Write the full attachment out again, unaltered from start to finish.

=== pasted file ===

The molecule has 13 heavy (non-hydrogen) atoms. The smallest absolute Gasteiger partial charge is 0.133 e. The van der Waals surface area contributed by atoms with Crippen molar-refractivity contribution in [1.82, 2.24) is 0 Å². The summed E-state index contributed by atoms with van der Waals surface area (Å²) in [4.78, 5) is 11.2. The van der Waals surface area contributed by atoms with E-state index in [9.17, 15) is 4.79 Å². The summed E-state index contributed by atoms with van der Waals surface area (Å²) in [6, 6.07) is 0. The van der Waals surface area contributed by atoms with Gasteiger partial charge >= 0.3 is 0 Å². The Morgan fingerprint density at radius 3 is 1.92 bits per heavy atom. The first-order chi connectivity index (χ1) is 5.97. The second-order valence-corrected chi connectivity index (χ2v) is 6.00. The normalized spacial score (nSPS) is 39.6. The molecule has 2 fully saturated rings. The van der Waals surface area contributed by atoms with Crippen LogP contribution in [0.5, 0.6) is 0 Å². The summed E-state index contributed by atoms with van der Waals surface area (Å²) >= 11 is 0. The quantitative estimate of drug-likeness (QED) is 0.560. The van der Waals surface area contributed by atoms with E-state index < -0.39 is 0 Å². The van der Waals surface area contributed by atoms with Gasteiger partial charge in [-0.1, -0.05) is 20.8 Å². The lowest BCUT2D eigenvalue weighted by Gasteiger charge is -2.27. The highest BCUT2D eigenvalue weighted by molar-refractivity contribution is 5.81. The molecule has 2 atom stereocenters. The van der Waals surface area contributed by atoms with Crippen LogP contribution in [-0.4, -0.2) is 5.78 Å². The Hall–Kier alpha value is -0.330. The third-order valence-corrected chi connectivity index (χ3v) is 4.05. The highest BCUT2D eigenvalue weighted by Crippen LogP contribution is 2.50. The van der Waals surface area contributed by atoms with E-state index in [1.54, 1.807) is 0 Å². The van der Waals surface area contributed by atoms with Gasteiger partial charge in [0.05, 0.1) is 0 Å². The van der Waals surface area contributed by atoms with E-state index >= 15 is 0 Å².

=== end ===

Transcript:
The molecule has 13 heavy (non-hydrogen) atoms. The smallest absolute Gasteiger partial charge is 0.133 e. The van der Waals surface area contributed by atoms with Crippen molar-refractivity contribution in [1.82, 2.24) is 0 Å². The summed E-state index contributed by atoms with van der Waals surface area (Å²) in [4.78, 5) is 11.2. The van der Waals surface area contributed by atoms with E-state index in [9.17, 15) is 4.79 Å². The summed E-state index contributed by atoms with van der Waals surface area (Å²) in [6, 6.07) is 0. The van der Waals surface area contributed by atoms with Gasteiger partial charge >= 0.3 is 0 Å². The Morgan fingerprint density at radius 3 is 1.92 bits per heavy atom. The first-order chi connectivity index (χ1) is 5.97. The second-order valence-corrected chi connectivity index (χ2v) is 6.00. The normalized spacial score (nSPS) is 39.6. The molecule has 2 fully saturated rings. The van der Waals surface area contributed by atoms with Crippen LogP contribution in [0.5, 0.6) is 0 Å². The summed E-state index contributed by atoms with van der Waals surface area (Å²) >= 11 is 0. The quantitative estimate of drug-likeness (QED) is 0.560. The van der Waals surface area contributed by atoms with E-state index < -0.39 is 0 Å². The van der Waals surface area contributed by atoms with Gasteiger partial charge in [-0.1, -0.05) is 20.8 Å². The lowest BCUT2D eigenvalue weighted by Gasteiger charge is -2.27. The highest BCUT2D eigenvalue weighted by molar-refractivity contribution is 5.81. The molecule has 2 atom stereocenters. The van der Waals surface area contributed by atoms with Crippen LogP contribution in [-0.4, -0.2) is 5.78 Å². The Hall–Kier alpha value is -0.330. The third-order valence-corrected chi connectivity index (χ3v) is 4.05. The highest BCUT2D eigenvalue weighted by Crippen LogP contribution is 2.50. The van der Waals surface area contributed by atoms with E-state index in [1.54, 1.807) is 0 Å². The van der Waals surface area contributed by atoms with Gasteiger partial charge in [0.05, 0.1) is 0 Å². The van der Waals surface area contributed by atoms with E-state index >= 15 is 0 Å².